Hey — remember flood insurance reform?

For years, Coastal Connection has been following the U.S. Congress' struggle to get a handle on flood insurance policy. Congress passed the Biggert–Waters Flood Insurance Reform Act in 2012, only to reverse course in the face of a public outcry, once that law's big insurance premium hikes started to take effect. The reform of the reform was called the Homeowner Flood Insurance Affordability Act of 2014, and it scaled back the insurance premium hikes.

But there's a hitch. The original reform plan, which was to increase premiums year by year until the program could pay its own way, is still in effect for second homes. Only primary residences got a break in the 2014 law. That second-home flood insurance premium increase is now starting to happen. On April 1, some homeowners started getting notices that their premiums are going up by $250 this year.

And just to make things more interesting, there's another twist: Even if your house in a flood zone is your primary residence — even, in fact, if it's the only house you own — you might see that $250-per-year rate hike in your bill. In Florida, it appears, FEMA is applying the surcharge to every policy unless the homeowner has supplied documentation proving that the house that's insured is their primary residence.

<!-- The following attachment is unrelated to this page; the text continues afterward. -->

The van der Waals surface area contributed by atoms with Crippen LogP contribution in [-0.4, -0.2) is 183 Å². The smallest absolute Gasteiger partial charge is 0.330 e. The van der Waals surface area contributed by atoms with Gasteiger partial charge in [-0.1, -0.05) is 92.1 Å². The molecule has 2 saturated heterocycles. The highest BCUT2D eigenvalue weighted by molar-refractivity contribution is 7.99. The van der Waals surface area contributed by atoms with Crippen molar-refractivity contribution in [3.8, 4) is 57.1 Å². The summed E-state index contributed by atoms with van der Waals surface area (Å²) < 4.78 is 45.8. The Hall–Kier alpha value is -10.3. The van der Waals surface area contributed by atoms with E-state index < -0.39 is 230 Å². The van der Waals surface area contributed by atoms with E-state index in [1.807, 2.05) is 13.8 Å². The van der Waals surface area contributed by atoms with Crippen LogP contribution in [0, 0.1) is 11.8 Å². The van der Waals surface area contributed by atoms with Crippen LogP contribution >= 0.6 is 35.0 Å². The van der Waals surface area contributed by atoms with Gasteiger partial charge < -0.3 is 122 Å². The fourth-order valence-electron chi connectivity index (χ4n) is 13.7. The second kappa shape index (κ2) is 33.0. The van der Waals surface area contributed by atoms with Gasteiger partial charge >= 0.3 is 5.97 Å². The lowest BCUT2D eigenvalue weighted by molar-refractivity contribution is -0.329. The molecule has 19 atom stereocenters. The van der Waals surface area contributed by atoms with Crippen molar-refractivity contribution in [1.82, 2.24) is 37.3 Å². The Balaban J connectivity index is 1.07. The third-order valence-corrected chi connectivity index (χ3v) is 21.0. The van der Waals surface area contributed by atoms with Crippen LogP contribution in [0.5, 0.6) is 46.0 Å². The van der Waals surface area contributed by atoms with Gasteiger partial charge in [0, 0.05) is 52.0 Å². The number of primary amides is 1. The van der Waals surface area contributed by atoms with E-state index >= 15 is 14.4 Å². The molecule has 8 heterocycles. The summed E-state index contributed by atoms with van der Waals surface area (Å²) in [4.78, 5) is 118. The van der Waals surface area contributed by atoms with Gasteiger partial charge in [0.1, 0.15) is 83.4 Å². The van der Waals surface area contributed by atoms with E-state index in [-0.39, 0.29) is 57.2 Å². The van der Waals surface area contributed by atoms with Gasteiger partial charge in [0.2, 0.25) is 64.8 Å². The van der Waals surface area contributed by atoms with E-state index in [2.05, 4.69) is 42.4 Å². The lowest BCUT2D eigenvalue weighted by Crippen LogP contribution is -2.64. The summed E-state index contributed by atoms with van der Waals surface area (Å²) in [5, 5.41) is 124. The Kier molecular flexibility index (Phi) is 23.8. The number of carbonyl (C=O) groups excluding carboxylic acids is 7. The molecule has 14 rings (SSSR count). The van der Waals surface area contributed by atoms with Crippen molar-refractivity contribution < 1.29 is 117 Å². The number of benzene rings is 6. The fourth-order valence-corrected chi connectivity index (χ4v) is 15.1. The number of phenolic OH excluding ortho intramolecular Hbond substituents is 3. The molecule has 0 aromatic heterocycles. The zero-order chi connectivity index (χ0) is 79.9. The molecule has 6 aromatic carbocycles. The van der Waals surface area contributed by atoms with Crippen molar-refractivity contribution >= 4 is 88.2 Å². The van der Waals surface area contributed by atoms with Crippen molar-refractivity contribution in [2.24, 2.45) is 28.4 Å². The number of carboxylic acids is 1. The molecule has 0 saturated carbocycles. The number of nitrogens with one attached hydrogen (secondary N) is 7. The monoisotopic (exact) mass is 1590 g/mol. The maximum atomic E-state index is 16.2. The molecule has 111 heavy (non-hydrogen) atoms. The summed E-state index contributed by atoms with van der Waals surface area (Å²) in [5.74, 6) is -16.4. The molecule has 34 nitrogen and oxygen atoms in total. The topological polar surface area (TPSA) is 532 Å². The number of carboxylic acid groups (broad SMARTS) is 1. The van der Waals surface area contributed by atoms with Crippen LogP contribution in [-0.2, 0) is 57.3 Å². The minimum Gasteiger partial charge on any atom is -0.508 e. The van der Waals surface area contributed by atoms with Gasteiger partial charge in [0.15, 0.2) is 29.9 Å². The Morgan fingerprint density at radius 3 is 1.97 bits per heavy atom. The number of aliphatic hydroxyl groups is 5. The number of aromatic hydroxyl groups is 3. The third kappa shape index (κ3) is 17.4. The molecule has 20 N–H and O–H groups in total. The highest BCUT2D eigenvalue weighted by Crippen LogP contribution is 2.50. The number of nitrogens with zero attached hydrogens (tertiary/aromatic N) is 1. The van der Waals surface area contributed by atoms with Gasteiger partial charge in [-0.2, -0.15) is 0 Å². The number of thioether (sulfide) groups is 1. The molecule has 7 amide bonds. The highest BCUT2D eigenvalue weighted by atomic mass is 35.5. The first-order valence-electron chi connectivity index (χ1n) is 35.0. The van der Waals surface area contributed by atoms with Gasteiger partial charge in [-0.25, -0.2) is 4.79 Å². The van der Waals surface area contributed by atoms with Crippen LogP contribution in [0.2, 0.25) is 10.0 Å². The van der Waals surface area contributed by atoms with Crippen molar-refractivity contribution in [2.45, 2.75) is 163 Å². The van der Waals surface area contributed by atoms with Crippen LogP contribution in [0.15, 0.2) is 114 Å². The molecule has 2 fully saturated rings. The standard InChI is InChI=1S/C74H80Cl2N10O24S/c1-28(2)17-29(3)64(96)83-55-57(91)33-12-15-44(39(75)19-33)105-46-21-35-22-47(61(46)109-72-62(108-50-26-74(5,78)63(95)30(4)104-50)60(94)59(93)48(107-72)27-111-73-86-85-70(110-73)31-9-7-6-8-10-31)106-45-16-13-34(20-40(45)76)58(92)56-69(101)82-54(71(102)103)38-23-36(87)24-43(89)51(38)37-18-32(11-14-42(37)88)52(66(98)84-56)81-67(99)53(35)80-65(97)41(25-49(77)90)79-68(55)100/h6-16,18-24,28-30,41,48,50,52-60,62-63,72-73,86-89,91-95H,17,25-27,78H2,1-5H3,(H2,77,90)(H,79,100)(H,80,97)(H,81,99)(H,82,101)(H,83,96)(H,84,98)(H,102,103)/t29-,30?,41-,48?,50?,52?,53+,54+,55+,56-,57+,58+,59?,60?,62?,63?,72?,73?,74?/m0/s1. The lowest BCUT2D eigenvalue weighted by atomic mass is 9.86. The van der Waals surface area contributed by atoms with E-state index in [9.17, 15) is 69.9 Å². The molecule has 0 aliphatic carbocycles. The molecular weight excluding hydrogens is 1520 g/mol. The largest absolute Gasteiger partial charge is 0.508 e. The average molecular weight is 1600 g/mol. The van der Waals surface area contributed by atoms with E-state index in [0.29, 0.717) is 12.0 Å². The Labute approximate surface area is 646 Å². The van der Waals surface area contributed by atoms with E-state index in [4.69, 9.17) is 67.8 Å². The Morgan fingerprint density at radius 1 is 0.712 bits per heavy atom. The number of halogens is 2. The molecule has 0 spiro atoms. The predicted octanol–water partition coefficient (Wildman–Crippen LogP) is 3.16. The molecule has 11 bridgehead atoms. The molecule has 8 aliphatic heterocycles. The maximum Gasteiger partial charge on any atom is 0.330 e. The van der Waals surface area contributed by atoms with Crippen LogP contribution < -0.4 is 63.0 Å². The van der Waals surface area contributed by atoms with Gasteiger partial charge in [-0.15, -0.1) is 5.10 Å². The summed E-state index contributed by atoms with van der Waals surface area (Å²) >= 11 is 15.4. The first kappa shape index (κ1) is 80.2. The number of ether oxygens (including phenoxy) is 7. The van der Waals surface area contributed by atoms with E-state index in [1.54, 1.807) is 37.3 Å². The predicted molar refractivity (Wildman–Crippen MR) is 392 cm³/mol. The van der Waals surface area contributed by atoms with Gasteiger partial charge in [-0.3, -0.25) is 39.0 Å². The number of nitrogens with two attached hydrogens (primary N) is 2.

The News-Press of Fort Myers, Florida, has this report (see: "How to avoid falling victim to flood insurance surcharge," by Melanie Payne). "Ed Nass said he and several of his neighbors recently received letters from FEMA asking them to prove their Cape Coral homes were their primary residences," the paper reports. "Nass said they scrambled to quickly respond, but in his case it was no use. Within two days of getting the letter from FEMA he received a statement from his mortgage company showing the $250 surcharge had been paid."

In theory, homeowners should be getting a notice from FEMA 90 days before the premium hike is applied, informing them of the situation and requesting proof that the insured property is their primary residence. Acceptable documentation includes "a copy of your homestead exemption, your voter's registration card or a signed sworn statement," the News-Press reports. But if you miss the letter from FEMA or you respond too late, you might see the $250 premium hike on your next mortgage statement (banks often hold insurance funds in escrow for mortgaged properties). In theory, however, it's an "easy fix," one insurance agent told the paper — send in the correct documentation, and the $250 should be refunded. But every homeowner will still be charged the $25 hike.